The Independent (Kampala)

31 January 2013

Uganda: What If Museveni Topples Himself?

The late Muammar Gaddafi of Libya and Hosni Mubarak of Egypt would still be presidents if it was that easy

What could have been in the mind of President Yoweri Museveni when he made remarks that army may take over government? I would ask this same question to the Minister of Defence, Crispus Kiyonga and the Chief of Defence Forces, Gen. Aronda Nyakairima.

My understanding is they think and are fine if the army took over power because it will still be President Museveni who will topple himself and suspend the constitution, dissolve parliament and maintain Kiyonga and Nyakairima in their respective powerful position with even more powers and pay.

President Museveni shall then rule without checks and balances. This is the dream of life those three and other close friends have. To them Uganda is nothing without them. In fact Uganda is them.

However, this is so easy to say, and think. I wish they could remember that the army they want to use is made up of the people of Uganda who also lack basic services in life, earn small salaries, have unemployed sisters' and brothers, move on bad roads across the country, hate corruption as all Ugandan do, witness nepotism and tribalism common in the current ruling system and above all they are also unhappy with the extravagant lifestyle of some people as women die every day while giving birth including their wives, mothers, sisters and daughters .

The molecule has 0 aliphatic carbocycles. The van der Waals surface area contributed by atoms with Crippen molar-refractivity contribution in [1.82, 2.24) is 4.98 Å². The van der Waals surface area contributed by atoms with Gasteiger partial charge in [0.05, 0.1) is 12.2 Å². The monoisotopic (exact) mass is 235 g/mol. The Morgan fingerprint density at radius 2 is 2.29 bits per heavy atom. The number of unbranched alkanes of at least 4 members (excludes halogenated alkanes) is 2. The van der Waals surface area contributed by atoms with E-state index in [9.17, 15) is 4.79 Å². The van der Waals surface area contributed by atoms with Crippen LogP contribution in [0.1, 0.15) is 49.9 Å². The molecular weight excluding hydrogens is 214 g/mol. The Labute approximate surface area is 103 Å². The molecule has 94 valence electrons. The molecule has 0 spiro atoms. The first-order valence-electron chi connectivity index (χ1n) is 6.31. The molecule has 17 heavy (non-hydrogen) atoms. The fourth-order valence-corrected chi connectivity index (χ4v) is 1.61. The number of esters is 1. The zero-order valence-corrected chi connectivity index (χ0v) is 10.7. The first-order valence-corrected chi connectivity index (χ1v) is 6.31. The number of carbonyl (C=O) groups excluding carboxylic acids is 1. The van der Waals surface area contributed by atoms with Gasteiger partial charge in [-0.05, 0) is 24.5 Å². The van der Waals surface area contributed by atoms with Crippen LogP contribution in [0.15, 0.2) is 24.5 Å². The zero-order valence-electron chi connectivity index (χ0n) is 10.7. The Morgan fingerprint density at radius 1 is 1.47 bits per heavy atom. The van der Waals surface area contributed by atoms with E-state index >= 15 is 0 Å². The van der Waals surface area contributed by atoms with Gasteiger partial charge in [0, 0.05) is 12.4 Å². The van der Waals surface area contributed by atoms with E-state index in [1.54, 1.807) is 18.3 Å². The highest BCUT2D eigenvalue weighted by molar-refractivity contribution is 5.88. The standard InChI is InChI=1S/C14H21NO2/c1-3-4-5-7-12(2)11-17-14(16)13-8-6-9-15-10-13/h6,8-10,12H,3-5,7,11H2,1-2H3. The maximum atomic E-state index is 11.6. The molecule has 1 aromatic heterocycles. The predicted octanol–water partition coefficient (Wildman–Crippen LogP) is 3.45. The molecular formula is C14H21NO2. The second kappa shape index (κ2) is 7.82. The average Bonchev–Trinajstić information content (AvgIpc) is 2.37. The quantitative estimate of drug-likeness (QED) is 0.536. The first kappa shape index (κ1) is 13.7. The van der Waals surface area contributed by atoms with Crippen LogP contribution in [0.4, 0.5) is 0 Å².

Most of those UPDF officers know that Uganda is their country, and they do not need President Museven, Nyakairima or Kiyonga to serve in army. They can serve in the army because they are Ugandans with or without the three gentlemen. The small salary they get is taxpayer money. It is not from any of the three.

The thinking that the army is powerful and more brilliant than the people of Uganda is laughable and despicable. Without the support and the effort of the people of Uganda, Museveni's NRA rebels would not have captured power in 1986. The late leader, Muammar Gaddafi of Libya and Hosni Mubarak of Egypt would still be presidents of their respective countries; after all they had strong, well-facilitated, and loyal armies.

I understand the nature of the MPs we have. Most of them view parliamentary work as employment from which they build dream houses and own cars. So the threats to suspend parliament is working on them. Many of them will cool down soon to protect their jobs from being taken over by the army. In fact that was the main purpose of the threat. It has worked by the way; the MPs are going to be quiet now.

One thing I know is that the people of Uganda will not tolerate this anymore. They will make a decision very soon. Change is inevitable.

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